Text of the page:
Ethnographic Lithuania is a concept that defines Lithuanian territories as a significant part of the territories that belonged to Grand Duchy of Lithuania and Lithuanians as all people living on them, regardless of whether those people contemporarily or currently speak the Lithuanian language and considered themselves Lithuanian. The concept was in contrast to those of "historic Lithuania", the territories of the Duchy, and the "linguistic Lithuania", the area where Lithuanian language was overwhelmingly spoken.
This article relies largely or entirely on a single source. (May 2008)
The concept of ethnographic Lithuania clashed with the right for self-determination of people living in that large territory, particularly Poles and Belarusians, who, according to the supporters of the ethnographic Lithuania, were "slavicized Lithuanians" who needed to be re-Lithuanized. They argued that an individual cannot decide on his ethnicity and nationality, which are decided by not language but ancestry.
"One cannot define it according to the opinion of every individual. Belonging or not to a given nationality is not something everybody can decide for themselves, it is not something that can be solved according to political liberalism, even if hidden under the cloak of democratic slogans. It is too complex, too tied with ancient history, too related with the history of a given nation, for the will or passivity of any individual to challenge it. [...] Ethnographic Lithuania does not end where the locals no longer speak Lithuanian, it spreads further, to the regions which do not speak - but used to - Lithuanian, since it is composed of one Lithuanian nation, regardless of whether it speaks Lithuanian, has forgotten the language or even holds it in contempt."
"Lithuanians, knowing that territory inhabited by them since the historical times consists of the Lithuanian gubernyas of the Northwestern Krai: Vilna Governorate, Kovno Governorate and Grodno Governorate, part of Courland and Suwałki Governorate (incorporated into the Kingdom of Poland), consider them in the ethnographic perspective Lithuanian, and their inhabitants living there alongside the Lithuanians as either newcomers - such as Poles, Jews and Russians - or slavicized Lithuanians, such as Belarusians."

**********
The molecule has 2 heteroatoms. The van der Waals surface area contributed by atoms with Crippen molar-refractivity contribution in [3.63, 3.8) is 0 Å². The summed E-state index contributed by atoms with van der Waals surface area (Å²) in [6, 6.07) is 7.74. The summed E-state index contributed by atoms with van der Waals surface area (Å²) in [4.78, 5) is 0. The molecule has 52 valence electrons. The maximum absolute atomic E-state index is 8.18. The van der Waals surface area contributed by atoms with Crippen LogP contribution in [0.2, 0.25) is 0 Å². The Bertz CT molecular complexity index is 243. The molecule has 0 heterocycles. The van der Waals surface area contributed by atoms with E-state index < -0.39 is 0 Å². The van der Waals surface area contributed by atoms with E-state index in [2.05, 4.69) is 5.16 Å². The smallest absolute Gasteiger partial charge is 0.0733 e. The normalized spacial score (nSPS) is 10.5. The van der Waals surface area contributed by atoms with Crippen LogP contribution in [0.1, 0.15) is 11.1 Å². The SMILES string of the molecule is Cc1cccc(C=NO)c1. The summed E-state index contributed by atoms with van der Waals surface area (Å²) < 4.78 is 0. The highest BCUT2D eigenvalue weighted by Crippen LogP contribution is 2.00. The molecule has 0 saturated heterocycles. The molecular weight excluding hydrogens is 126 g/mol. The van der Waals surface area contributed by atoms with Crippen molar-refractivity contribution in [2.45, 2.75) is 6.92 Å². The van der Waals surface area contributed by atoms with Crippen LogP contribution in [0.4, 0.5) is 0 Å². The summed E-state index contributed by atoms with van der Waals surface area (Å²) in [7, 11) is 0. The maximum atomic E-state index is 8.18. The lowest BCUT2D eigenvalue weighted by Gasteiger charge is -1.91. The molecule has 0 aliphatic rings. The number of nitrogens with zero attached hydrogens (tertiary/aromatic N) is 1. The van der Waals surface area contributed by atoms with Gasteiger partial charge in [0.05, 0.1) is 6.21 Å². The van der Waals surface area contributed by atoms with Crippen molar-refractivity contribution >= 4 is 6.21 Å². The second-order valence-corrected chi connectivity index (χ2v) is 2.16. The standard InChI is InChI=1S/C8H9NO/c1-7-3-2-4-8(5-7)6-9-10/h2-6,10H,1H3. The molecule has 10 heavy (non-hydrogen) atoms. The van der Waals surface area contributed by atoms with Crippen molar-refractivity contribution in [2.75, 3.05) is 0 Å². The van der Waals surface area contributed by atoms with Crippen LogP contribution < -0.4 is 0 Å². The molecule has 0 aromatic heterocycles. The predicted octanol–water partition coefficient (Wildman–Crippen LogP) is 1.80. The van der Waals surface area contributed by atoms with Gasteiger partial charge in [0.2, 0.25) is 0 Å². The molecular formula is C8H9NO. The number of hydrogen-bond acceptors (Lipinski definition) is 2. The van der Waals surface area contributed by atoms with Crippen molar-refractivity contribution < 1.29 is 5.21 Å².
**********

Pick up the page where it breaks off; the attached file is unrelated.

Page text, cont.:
Demands of this early program would only slightly be modified in the coming decades (some would also include part of the Minsk Governorate around Naugardukas and the Lithuanian Minor territory around Memel). In essence, Lithuanian elites demanded the creation of a Lithuanian country with 125,000 square miles (320,000 km2), from the Baltic Sea in the West, Daugava River in the north, to Bug River and Polesie marshes in the south. That territory was inhabited in the early 20th century by 5,850,000 people; out of those, according to the official Russian Empire statistics, linguistic Lithuanians formed 1,659,000 - i.e. less than 30%. Out of the regions mentioned in the 1905 declaration, only the Kovno Governorate and the northern part of Suwałki Governorate had a clear Lithuanian-speaking majority.
Currently, the Republic of Lithuania has no territorial claims.
- Lithuania proper
- Lithuanian National Revival
- Regions of Lithuania
- Timothy Snyder, The Reconstruction of Nations: Poland, Ukraine, Lithuania, Belarus, 1569-1999, Yale University Press, 2003, ISBN 0-300-10586-X
- Egidijus Aleksandravičius, Political goals of Lithuanians, 1863-1918, Journal of Baltic Studies, Volume 23, Issue 3 Autumn 1992, pages 227 - 238
- Jakubowski J., STUDYA NAD STOSUNKAMI NARODOWOŚCIOWEMI NA LITWIE PRZED UNIĄ LUBELSKĄ, Warszawa, Prace t-wa naukowego warszawskiego, 1912, str. 1-10,
- Władysław Wielhorski, Litwa etnograficzna, Wilno, 1928
- Krzysztof Buchowski, Dwudziestowieczna Litwa w historiografii Polskiej po 1989 roku
- Vytautas Merkys, Tautiniai santykiai Vilniaus vyskupijoje 1798-1918 m., Vilnius, 2006